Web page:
who faced the peeler and the grater in insane fear of casserole
and nightmares of spilt beetrootblood, and gouged potato-eyes

who were macerated, blended, chopped; or marinated overnight with wine:
who leached their flavours into stock, or roasted crisp around the body of a duck
who dreamed of honey-glaze. Chillies,
who spilled their hot seed carelessly on formica worktops, and parsnips
too obscene for supermarket shelves: who were diced and boiled
for pasties and trapped inside the crescents of crusts, or
who found their place in cold cottage-pies

who were gently peeled, and chopped and sliced
with beetroot in the quiet of Oxford kitchens
who were dressed in oil in soft wooden spoonfuls:
who were served in bowls in cornerless rooms,
haunted by the echoes of verse and song
who shared their hearts with loving people,
who dream of broccoli forests and
who understand the power and the poetry
in these thin green stems.

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And a little more on the theme:

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Thanks to Bill Whitehead 

potato surprise   thomas' trucks

I have a Celebrity Crush.  Well… maybe she’s not really a celebrity, but Sophie Herxheimer is a London artist who works with people, stories and food.  She’s an incredibly creative artist and poet, and I get that tingle of excitement and possibility when I see or read her work.  It seems like her talents, interests, politics, and spirit are united and energised in a way I aspire mine to be.  She works with topics beyond food— but I wanted to share with Kitchen Counter Culture readers some of the work that might interest us the most.

Read the rest of this entry »

chickpeas

Something kind of momentous happened today.  I read the Rumi poem “Chickpea to Cook” for the first time. What a feat of imagination, to identify yourself as a chickpea being cooked, and to conceive this as a metaphor for how life shapes us.  A chickpea, anthropomorphised.   I recognise that there must be great artistry as well as contention between translations of Rumi, because the first version I include feels so darn contemporary, especially compared to other, earlier ones.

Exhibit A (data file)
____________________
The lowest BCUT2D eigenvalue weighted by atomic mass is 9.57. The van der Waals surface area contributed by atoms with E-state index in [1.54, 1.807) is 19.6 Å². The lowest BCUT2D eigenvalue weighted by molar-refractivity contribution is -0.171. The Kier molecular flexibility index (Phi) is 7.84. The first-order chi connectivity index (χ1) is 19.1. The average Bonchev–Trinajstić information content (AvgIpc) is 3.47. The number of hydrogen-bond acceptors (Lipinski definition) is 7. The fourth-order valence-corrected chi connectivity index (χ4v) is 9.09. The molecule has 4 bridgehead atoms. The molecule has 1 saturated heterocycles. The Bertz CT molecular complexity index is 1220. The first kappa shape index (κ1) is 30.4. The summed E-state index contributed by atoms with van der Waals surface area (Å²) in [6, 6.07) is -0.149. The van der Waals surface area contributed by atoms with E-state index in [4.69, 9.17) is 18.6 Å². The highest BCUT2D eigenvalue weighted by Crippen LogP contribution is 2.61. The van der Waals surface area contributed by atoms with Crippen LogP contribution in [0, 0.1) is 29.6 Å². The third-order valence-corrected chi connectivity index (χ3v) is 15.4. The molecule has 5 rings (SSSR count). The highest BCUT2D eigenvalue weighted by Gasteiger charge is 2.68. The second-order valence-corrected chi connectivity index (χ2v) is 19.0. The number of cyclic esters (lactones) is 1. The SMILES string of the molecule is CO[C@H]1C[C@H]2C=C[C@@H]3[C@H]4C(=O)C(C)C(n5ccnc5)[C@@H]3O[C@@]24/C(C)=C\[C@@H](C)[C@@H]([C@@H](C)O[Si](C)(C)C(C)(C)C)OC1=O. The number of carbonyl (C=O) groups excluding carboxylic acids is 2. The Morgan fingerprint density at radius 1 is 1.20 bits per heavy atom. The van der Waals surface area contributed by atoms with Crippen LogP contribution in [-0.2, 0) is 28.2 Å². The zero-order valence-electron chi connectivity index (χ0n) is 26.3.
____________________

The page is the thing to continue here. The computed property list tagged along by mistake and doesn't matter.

Chickpea to Cook (translated by Coleman Barks) Read the rest of this entry »

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Thank you Bill Whitehead for the much-appreciated opportunity to laugh.

I want to share this fascinating historical docu-poem, encountered on an Ecologist page , where you can read the full text by Heathcoate Williams. What an incredible thing this writer has done, to set this story, this biography, these food politics, to verse.

Here’s Nanjundaswamy’s obituary in The Guardian.   I am happy, via this video and poem, to have learned of his life’s work. Ten years on from his death, we are still fighting the same battles, for seeds, for people to have rights to stand up to ever more mega corporations, for foods to remain diverse and in “the commons,”– for a vision of Food Sovereignty…. For Democracy.

I wonder what my readers from India make of all this (including the uber-posh accent reading the poem).

And the really fanciful, sometimes happily straining rhymes:

Make sure to read the poem.